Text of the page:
50.50: Opinion

Russia’s biggest LGBT+ group has been shut down. But we’re going nowhere

The Ministry of Justice has tried to demonise LGBT+ people as acting under ‘foreign influence’. But activists say they will continue to fight

Dilya Gafurova
22 April 2022, 2.13pm
Protesters in London denouncing anti-LGBT legislation in Russia
Zefrog / Alamy Stock Photo

On 21 April 2022, a St Petersburg district court issued a decision to shut down the LGBT+ rights organisation that I run, Charitable Foundation Sphere.

CF Sphere had provided direct assistance to LGBT+ people in Russia, supported regional initiatives and led advocacy efforts to raise awareness about discrimination for more than a decade.

The Russian Ministry of Justice said the foundation’s activity went against state policy because “all the actual activities of the organisation are aimed at supporting the LGBT movement in Russia” and therefore Sphere was aiming to “change the legislation and moral foundations in the Russian Federation”. Such a court ruling, based on ideology rather than law, sets a dangerous precedent for the rest of LGBT+ initiatives in the country.

When we at Sphere learned about the ruling to liquidate the organisation, we were not particularly surprised – we had been expecting such a decision for months. Last October, when representatives of the Ministry of Justice came to the foundation for an unscheduled inspection, we suspected it marked the end of our work as we knew it.

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We were asked to present more than 5,000 pages of documentation, covering three years, in the space of a week. After that, for a while, there was silence from the government – but the inspection was a clear message that we had a target on our backs.

Then the founder of Sphere, Igor Kotchetkov, and a separate umbrella group called the Russian LGBT Network, whose projects Sphere had worked on, were designated “foreign agents”.

The same fate followed for a number of other organisations associated with Sphere. In fact, the entire list of so-called “unregistered public associations that are recognised as foreign agents” currently consists of seven entities, five of which are initiatives helping LGBT+ people.

In the course of the last month, three people who were public about their work with LGBT+ organisations became “foreign agents” too. Being named a “foreign agent” is a mark of quality in the human rights community these days, but it necessitates significant extra accountability to government bodies, and brings diminished credibility in the eyes of the general public.

It started seeming more and more like full-fledged persecution. The Russian Ministry of Justice took Sphere to court in February, with a bid to liquidate the foundation based on the results of the unscheduled inspection. It was as if the government was hoping that putting an end to Sphere’s activity would ‘cut off the dragon’s head’ – suffocate the rest of the LGBT+ movement, or at least make an example out of us and scare others into staying out of sight.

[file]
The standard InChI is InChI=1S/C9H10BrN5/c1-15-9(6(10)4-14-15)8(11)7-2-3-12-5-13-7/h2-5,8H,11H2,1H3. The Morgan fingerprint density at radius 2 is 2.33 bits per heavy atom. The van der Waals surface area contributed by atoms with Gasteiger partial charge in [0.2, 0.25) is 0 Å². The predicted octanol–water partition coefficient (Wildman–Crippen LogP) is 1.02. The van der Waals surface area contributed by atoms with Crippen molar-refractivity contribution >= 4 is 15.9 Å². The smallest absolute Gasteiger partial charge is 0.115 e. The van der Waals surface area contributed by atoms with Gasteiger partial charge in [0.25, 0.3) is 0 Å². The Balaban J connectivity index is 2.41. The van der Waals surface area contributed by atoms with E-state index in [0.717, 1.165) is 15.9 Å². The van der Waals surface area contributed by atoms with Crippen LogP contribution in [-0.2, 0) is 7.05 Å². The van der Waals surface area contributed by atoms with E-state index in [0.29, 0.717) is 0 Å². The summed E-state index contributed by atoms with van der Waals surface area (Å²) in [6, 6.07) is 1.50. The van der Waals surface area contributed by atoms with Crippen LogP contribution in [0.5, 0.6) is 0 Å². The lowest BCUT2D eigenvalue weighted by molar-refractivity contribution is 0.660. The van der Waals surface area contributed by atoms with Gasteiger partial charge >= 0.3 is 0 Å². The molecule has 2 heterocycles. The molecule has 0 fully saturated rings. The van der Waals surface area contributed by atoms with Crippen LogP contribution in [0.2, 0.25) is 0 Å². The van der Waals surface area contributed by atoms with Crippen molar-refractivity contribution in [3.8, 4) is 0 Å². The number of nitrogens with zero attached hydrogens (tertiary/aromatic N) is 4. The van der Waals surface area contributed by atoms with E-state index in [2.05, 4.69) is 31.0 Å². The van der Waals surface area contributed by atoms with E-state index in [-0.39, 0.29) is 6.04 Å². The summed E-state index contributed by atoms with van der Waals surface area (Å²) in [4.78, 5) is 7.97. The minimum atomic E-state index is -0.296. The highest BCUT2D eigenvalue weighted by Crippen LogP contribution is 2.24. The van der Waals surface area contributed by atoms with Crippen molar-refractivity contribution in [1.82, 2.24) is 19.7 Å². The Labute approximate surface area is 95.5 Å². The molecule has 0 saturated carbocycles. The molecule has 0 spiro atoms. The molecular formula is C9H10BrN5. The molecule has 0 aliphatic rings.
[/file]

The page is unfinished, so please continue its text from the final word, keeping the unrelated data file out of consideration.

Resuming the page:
LGBT+ people in Russia are more vulnerable than ever

The Russian government’s desire to suffocate the human rights movement and independent media as a whole isn’t particularly shocking. Activists and journalists are being fined, investigated and arrested in droves, and just about any action can be interpreted as a wrong, “illegal” move. Presenting an opinion that differs from the official course, or protecting human rights and democratic freedoms, is seen as a threat to the regime. No wonder that thousands of people – or, perhaps, tens of thousands (there is no exact data), have recently left the country.

Nonetheless, it seems that the existing regime has a special vendetta against LGBT+ people. After all, state homophobia was legitimised as far back as 2013, with the adoption of the law against “gay propaganda”. Through the years, the law was used to curb the LGBT+ movement by fining queer activists, blocking online sources and shutting down events, on top of increasing stigma and creating conditions of social hostility.

Lately, MPs have been discussing the adoption of new bills. One of them would be used to prevent the spreading of “toxic content”. Such content would, among other things, include topics related to LGBT+ people and feminism.

The second bill would see the adoption of “Fundamentals of the State Policy for the Preservation and Strengthening of Traditional Russian Spiritual and Moral Values”, which, most likely, would further cement patriarchal societal norms.

Being LGBT+ is being used by the government in an ideological confrontation with the West. In other words, “non-traditional” sexual orientation or gender identity is being framed in state rhetoric as a product of external “foreign” influence.

This means LGBT+ people are in an exceedingly vulnerable position, now more than ever, as Russia is visibly escalating its efforts to push back against anything that is deemed as not being “inherently Russian”.

That is why it does not really matter what Sphere is called in government registers. As far as we are concerned, there are only two things that really matter.

First, there are people in Russia, an entire social group, who are being muzzled and demonised as if their identities are not real but the result of foreign influence. These people still need help and a platform to give them a voice.

Second, we still have our team, experts who have been learning to adapt to an uncertain and even dangerous environment for years, and have persevered. The outcome of the legal battle to liquidate the foundation, then, is simple. Certainly, it is now going to be that much more complicated to do our job. But Sphere as a group of those who are not ready to give up on human rights is not going anywhere.

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